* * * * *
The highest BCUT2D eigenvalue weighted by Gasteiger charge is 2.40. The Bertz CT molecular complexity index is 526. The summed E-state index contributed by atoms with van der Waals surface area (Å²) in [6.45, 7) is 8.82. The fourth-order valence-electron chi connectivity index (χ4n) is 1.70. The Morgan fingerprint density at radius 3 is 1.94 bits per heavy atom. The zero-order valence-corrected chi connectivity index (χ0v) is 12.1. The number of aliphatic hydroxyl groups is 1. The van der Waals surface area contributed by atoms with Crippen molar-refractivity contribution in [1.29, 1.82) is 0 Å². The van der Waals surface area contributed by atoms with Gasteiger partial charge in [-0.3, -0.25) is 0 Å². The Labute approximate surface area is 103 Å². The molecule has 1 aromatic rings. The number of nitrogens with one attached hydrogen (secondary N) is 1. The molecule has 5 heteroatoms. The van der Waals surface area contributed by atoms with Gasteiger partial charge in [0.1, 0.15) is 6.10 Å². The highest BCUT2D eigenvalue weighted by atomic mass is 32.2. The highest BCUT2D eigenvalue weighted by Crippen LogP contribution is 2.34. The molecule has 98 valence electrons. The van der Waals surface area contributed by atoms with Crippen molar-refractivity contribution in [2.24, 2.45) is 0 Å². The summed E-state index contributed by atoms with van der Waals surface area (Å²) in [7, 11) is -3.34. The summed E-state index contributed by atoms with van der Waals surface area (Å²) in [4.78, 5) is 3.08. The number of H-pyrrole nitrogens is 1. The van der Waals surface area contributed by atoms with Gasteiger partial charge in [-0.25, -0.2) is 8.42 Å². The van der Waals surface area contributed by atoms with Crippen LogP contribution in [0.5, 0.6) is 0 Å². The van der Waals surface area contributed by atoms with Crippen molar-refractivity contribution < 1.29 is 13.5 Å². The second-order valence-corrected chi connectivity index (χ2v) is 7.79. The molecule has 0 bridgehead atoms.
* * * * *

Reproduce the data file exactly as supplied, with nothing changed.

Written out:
The highest BCUT2D eigenvalue weighted by Gasteiger charge is 2.40. The Bertz CT molecular complexity index is 526. The summed E-state index contributed by atoms with van der Waals surface area (Å²) in [6.45, 7) is 8.82. The fourth-order valence-electron chi connectivity index (χ4n) is 1.70. The Morgan fingerprint density at radius 3 is 1.94 bits per heavy atom. The zero-order valence-corrected chi connectivity index (χ0v) is 12.1. The number of aliphatic hydroxyl groups is 1. The van der Waals surface area contributed by atoms with Crippen molar-refractivity contribution in [1.29, 1.82) is 0 Å². The van der Waals surface area contributed by atoms with Gasteiger partial charge in [-0.3, -0.25) is 0 Å². The Labute approximate surface area is 103 Å². The molecule has 1 aromatic rings. The number of nitrogens with one attached hydrogen (secondary N) is 1. The molecule has 5 heteroatoms. The van der Waals surface area contributed by atoms with Gasteiger partial charge in [0.1, 0.15) is 6.10 Å². The highest BCUT2D eigenvalue weighted by atomic mass is 32.2. The highest BCUT2D eigenvalue weighted by Crippen LogP contribution is 2.34. The molecule has 98 valence electrons. The van der Waals surface area contributed by atoms with Crippen molar-refractivity contribution in [2.24, 2.45) is 0 Å². The summed E-state index contributed by atoms with van der Waals surface area (Å²) in [7, 11) is -3.34. The summed E-state index contributed by atoms with van der Waals surface area (Å²) in [4.78, 5) is 3.08. The number of H-pyrrole nitrogens is 1. The van der Waals surface area contributed by atoms with Gasteiger partial charge in [-0.25, -0.2) is 8.42 Å². The van der Waals surface area contributed by atoms with Crippen LogP contribution in [0.5, 0.6) is 0 Å². The van der Waals surface area contributed by atoms with Crippen molar-refractivity contribution < 1.29 is 13.5 Å². The second-order valence-corrected chi connectivity index (χ2v) is 7.79. The molecule has 0 bridgehead atoms.